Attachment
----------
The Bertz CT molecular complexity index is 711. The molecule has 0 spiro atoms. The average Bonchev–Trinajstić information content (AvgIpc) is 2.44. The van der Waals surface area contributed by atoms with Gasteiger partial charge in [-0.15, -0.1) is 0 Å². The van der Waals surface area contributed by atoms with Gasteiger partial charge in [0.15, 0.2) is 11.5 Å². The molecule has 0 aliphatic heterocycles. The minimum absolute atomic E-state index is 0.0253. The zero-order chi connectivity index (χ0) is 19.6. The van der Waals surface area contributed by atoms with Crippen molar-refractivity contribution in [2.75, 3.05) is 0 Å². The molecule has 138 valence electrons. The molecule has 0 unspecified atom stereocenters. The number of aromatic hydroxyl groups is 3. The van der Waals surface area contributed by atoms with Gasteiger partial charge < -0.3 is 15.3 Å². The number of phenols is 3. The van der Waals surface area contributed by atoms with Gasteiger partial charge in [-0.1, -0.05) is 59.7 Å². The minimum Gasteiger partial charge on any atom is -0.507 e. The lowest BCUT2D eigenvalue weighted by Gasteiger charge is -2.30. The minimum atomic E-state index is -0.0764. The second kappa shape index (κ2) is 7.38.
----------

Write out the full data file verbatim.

The Bertz CT molecular complexity index is 711. The molecule has 0 spiro atoms. The average Bonchev–Trinajstić information content (AvgIpc) is 2.44. The van der Waals surface area contributed by atoms with Gasteiger partial charge in [-0.15, -0.1) is 0 Å². The van der Waals surface area contributed by atoms with Gasteiger partial charge in [0.15, 0.2) is 11.5 Å². The molecule has 0 aliphatic heterocycles. The minimum absolute atomic E-state index is 0.0253. The zero-order chi connectivity index (χ0) is 19.6. The van der Waals surface area contributed by atoms with Crippen molar-refractivity contribution in [2.75, 3.05) is 0 Å². The molecule has 138 valence electrons. The molecule has 0 unspecified atom stereocenters. The number of aromatic hydroxyl groups is 3. The van der Waals surface area contributed by atoms with Gasteiger partial charge < -0.3 is 15.3 Å². The number of phenols is 3. The van der Waals surface area contributed by atoms with Gasteiger partial charge in [-0.1, -0.05) is 59.7 Å². The minimum Gasteiger partial charge on any atom is -0.507 e. The lowest BCUT2D eigenvalue weighted by Gasteiger charge is -2.30. The minimum atomic E-state index is -0.0764. The second kappa shape index (κ2) is 7.38.